By getting to know your audience better, you can do a better job of reaching them — which we all hope translates to getting them through your doors.
By Michelle Seitzer
Imagine the Pope, Justin Bieber, Oprah, and the President were coming to visit your community. Would you change the tour format? Would you make sure every hallway and every common area sparkled? Would you ask your staff to wear their Sunday best, and have your culinary director serve his best meal in the dining room?
Of course, it’s unlikely that all of those individuals would ever visit your community at once (or at all) — and they’d never just drop by unannounced. When you know a certain someone is coming, you prepare accordingly.
But do you actually think about the specific people who are visiting your community virtually? Do you picture a female adult child sitting behind her computer, a spousal caregiver scrolling on a tablet, a friend browsing on a mobile phone? Do you think about their values, and what they’re looking for when they get online and punch in “search for senior living near me?”
Getting to Know All About You
By getting to know your audience better, you can do a better job of reaching them — which we all hope translates to getting them through your doors. Caring.com, a Senior Housing Forum partner, produces a survey about senior care searchers called The Caregiver Journey that does just that. And in the latest version, over 4,500 respondents participated — almost doubling the number from the previous one!
Here’s the “who’s who” breakdown:
67% identified as family caregivers
22% identified as older adults “caring for self”
11% identified as professional caregivers
Who are these family caregivers? Females dominate at 75%, and the majority (54%) are ages 50 to 70, comprised of adult children (39%), spouses (29%), friends/relatives (12%), and self (20%).
Who are they caring for? The large majority of care receivers — 60% — have celebrated their 80th birthday and beyond. Many are also dealing with some level of memory loss:
46% have been diagnosed with Alzheimer’s or dementia
13% are suspected to have Alzheimer’s or dementia but have not been officially diagnosed, 27% are dealing with age-related memory decline but don’t have dementia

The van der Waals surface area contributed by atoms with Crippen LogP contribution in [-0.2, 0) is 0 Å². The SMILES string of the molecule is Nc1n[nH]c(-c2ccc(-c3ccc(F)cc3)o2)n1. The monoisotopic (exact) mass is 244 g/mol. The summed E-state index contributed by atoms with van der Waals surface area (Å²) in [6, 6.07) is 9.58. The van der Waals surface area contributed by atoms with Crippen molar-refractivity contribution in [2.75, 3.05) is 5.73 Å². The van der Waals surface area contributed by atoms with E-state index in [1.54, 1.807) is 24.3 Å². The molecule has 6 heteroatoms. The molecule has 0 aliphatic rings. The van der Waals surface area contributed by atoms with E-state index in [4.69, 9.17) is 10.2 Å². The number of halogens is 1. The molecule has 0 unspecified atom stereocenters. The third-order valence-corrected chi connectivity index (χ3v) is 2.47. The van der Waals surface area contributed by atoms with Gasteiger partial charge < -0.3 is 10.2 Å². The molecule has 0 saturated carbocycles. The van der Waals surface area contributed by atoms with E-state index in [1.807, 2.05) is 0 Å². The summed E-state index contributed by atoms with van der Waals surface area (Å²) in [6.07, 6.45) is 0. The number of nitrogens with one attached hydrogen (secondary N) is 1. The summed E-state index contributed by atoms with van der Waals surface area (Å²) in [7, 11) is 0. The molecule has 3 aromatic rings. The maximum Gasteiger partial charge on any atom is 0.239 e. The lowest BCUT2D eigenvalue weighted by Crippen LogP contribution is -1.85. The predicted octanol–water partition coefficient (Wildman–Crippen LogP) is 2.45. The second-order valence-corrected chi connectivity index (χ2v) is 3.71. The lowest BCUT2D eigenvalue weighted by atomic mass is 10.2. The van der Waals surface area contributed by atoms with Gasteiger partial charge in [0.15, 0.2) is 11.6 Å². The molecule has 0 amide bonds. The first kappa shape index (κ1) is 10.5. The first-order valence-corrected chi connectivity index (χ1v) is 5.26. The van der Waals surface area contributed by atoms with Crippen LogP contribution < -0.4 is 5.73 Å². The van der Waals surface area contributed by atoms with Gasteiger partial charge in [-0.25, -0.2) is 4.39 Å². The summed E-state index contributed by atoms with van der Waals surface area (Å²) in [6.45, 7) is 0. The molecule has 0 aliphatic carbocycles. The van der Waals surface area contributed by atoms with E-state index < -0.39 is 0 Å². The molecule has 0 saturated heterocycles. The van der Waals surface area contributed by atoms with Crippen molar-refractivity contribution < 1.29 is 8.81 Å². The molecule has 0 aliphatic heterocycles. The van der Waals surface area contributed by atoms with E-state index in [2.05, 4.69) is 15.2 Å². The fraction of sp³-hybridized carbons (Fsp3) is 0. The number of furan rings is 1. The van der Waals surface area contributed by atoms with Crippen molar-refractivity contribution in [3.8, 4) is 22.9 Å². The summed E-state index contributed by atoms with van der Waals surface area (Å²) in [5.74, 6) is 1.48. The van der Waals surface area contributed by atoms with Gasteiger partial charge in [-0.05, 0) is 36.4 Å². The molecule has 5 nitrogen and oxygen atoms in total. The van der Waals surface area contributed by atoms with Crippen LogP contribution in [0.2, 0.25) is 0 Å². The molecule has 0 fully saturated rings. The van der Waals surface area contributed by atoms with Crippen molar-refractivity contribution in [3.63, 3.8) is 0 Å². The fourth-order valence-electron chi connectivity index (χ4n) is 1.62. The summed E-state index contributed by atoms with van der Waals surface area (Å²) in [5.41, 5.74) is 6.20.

13% show no signs of memory loss
Now that we know “who’s” looking, let’s take a look at “what” these online searchers do on a daily basis, and how that influences what they need to hear from you.
Working 9-5, and Then Some
Across the board, caregivers are giving a lot . . . of themselves, of their financial resources, of their time. For 39% of caregivers, the commitment is equivalent to a full-time job, logging 30 hours or more each week. And if they’re going to an office too, caregiving is still very much a part of their day:
63% cited on-the-job distractions related to caregiving
41% missed work due to caregiving
55% missed more than 7 days of work
31% frequently arrived late or left early
These are busy people, juggling many responsibilities and finding themselves stretched to their limits. These are people who care about their loved ones and their careers, and who may even have children at home who rely on them too. They’re also giving from their wallets: while 46% of respondents spent $5,000 a year or less (which is still no small amount), 8% spent more than $50,000 annually on caregiving expenses.
Here’s what they spent it on:
The Where & Why of Caregiving
The Caregiver Journey survey analyzed the living arrangements of caregivers and care receivers in four segments: living together, living at home independently, residing in a senior living community, or caring for self across settings. This part of the survey also looked at the motivations behind a move — wherever they would land.
Check out some of the top reasons for a change of address:
Medical condition (61%)
Safety concerns (59%)
Transportation or mobility issues (33%)
Home maintenance or home upkeep challenges (31%)
Financial considerations (29%)
When it’s time to make a decision about a move, 29% of respondents did so in less than 30 days, and 39% took 1-6 months before making the transition. How many of these decision-makers actually visited your website? Only 18%, as opposed to those who found communities based on their own knowledge of what’s in the area (44%) or recommendations from friends and family (37%).
Interesting, as it seems to indicate that most searchers are considering your community after someone else has already told them about it, or they discovered it themselves (remember, these are busy people who don’t have the luxury of extensive research time). And since location was one of the top reasons a person ultimately chose a particular community, your marketing efforts should probably stay pretty close to home.
Let’s Hear It for the Men!
Male caregivers made the survey too, comprising 25% of family caregiver respondents and largely falling in the 60-89 age range (81%).
One of the most significant differences between male and female caregivers? Whether they’re multitasking or not, according to survey results, 66% of male caregivers were retired, as compared to 47% of their female counterparts. And 70% of male caregivers lived with their care receivers, as opposed to only 54% of female caregivers, who are probably traveling between their own home and a parent’s to provide care and support.
Male caregivers were also spending more of their own money on a care receiver and were more likely to be providing care full-time.
As you work on your next big digital marketing campaign, update your website and listings, or design new print materials, keep these facts and stats in mind. Picture the people behind these stats: their stories, how they’re spending their time and money, what they value, and how you can partner with them in caring for the people they love.
Not yet listing your communities on Caring.com? Learn more about becoming a partner today.
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